Drivers will therefore be specific not only to the specific device, but also to the generalized standard. For example, a third party mouse driver called CuteMouse made for DOS will handle specific types of mice, but will not support the different generalized standards used by Microsoft Windows or an Apple Macintosh operating system.
Some software called drivers are typically bundled in with operating systems, and they tend to be written specifically for use with certain targets of operating systems (moreso than other software). Still, getting add-on drivers or updated versions of drivers to work is a task often viewed as a separate task performed mostly after the initial operating system install, so they get a separate section.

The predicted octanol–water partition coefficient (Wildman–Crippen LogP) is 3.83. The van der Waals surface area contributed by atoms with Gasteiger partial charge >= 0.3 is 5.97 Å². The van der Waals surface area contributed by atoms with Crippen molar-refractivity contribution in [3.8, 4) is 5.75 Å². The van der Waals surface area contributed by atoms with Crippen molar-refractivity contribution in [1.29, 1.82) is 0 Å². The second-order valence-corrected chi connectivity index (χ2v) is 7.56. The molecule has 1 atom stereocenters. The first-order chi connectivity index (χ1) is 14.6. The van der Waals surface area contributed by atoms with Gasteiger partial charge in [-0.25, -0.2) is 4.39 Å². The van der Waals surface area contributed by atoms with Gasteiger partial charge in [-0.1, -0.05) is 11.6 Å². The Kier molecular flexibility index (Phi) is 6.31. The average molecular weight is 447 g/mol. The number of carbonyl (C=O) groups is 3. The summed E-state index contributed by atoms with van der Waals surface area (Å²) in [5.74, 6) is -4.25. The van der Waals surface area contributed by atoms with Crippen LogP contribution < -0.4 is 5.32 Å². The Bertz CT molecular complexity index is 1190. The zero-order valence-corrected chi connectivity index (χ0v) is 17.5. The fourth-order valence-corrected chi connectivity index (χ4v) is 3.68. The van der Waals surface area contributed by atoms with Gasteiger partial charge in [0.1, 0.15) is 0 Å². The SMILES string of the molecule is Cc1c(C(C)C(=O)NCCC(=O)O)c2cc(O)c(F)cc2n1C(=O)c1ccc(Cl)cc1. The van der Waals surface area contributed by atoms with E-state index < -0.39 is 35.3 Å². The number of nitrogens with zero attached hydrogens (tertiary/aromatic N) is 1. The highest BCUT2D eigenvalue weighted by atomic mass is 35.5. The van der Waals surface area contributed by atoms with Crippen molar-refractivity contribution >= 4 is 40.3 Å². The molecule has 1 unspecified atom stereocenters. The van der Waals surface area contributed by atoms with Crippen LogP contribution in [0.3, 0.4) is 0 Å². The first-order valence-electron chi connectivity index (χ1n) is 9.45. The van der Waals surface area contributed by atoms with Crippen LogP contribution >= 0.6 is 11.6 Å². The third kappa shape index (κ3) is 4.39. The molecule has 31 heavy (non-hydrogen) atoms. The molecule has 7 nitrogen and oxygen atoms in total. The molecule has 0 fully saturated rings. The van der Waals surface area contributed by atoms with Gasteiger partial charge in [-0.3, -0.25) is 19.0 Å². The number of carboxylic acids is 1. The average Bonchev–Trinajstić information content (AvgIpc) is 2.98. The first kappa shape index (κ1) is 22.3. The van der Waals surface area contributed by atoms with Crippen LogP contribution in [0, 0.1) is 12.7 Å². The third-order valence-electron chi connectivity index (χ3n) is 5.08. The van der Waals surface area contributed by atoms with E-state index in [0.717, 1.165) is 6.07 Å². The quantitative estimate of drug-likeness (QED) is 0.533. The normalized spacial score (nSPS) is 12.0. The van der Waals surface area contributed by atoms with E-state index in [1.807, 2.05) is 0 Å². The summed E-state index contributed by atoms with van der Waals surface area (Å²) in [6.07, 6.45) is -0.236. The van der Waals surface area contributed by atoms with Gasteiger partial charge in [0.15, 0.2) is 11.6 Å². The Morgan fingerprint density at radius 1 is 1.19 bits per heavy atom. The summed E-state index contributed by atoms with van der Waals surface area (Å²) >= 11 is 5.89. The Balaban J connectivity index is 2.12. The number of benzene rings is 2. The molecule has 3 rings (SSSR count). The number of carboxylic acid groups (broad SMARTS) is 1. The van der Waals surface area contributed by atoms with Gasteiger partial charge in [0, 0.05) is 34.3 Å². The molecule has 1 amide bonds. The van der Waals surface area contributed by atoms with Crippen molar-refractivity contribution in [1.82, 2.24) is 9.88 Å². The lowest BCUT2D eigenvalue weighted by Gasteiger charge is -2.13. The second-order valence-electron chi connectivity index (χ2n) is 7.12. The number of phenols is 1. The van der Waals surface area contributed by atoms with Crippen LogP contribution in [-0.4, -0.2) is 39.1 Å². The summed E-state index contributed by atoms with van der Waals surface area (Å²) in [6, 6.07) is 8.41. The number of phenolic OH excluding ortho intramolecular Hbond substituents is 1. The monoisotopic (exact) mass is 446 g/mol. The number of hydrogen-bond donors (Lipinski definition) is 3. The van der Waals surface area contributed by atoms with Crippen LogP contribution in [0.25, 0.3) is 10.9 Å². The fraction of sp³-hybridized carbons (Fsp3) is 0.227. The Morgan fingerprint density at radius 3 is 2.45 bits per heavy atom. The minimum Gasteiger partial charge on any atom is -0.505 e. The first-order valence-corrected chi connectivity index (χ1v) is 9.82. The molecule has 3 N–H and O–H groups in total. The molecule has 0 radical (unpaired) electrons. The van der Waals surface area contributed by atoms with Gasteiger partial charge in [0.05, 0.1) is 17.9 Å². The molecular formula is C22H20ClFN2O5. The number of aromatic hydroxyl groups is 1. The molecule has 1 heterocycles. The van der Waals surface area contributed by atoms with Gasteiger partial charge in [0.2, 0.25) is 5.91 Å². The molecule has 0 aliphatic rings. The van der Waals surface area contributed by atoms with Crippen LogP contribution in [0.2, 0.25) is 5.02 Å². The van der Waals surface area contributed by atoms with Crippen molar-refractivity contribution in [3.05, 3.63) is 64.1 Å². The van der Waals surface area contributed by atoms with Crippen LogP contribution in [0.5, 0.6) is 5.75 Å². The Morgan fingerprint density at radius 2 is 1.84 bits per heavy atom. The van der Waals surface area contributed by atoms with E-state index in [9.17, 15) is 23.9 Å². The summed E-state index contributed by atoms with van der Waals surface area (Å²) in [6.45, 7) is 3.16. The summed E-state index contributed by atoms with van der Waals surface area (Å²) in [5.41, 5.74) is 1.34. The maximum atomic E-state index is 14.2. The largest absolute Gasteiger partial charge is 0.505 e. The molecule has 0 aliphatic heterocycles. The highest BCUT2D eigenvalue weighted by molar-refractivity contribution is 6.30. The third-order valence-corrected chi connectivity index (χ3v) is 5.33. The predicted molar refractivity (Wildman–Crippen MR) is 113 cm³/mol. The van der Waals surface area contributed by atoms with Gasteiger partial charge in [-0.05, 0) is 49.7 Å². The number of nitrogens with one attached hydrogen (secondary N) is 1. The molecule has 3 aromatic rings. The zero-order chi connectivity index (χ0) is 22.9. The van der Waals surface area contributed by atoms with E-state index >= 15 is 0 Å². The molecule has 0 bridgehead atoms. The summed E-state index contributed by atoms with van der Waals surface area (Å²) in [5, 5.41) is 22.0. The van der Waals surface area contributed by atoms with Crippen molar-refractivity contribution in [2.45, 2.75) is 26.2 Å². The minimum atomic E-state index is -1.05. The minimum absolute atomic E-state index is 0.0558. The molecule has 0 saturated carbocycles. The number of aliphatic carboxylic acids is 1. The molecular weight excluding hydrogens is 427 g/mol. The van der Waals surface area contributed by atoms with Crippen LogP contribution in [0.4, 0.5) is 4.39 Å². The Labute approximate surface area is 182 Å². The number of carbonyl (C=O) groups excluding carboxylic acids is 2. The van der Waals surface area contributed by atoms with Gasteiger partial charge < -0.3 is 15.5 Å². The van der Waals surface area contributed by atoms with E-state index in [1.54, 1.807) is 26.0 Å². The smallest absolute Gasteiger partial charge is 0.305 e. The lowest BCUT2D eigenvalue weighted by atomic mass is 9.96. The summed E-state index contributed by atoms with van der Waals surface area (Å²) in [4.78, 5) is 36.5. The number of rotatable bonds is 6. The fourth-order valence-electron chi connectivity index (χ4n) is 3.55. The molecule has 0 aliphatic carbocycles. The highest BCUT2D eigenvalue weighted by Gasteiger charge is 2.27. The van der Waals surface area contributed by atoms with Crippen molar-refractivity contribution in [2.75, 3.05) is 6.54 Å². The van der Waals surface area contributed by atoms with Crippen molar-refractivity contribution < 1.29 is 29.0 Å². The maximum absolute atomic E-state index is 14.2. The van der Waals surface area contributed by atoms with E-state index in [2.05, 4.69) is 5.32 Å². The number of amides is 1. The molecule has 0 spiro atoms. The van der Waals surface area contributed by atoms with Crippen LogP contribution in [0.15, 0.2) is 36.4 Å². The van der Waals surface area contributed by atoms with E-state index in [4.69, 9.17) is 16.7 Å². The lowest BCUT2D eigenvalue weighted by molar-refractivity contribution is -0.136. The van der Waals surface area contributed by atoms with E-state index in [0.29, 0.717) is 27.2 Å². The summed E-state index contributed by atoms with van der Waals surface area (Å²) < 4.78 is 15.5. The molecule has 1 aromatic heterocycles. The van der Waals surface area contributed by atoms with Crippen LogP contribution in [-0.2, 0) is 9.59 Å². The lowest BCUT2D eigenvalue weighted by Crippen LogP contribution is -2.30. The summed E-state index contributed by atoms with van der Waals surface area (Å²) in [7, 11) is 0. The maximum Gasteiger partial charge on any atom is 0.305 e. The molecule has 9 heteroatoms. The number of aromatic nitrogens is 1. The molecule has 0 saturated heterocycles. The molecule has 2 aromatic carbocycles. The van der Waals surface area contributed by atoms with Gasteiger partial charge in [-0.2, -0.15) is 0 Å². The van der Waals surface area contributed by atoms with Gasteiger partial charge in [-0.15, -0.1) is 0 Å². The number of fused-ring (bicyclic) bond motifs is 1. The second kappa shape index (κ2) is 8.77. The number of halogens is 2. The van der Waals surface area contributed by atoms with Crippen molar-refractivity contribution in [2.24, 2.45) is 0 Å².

Some additional software providing low-level access to hardware, such as RAM memory testing programs, may also be in this section, even if they are not commonly viewed as drivers. Firmware is essentially the same thing as a common driver with the notable characteristic of typically being designed to be both stored in and executed on the device itself.
Video game consoles often run some specialized software designed for the propriety software environment supported by the console's manufacture. Some software, such as custom fonts, may be found here.
Another related resource of possible interest is the Games and Multimedia Demos section.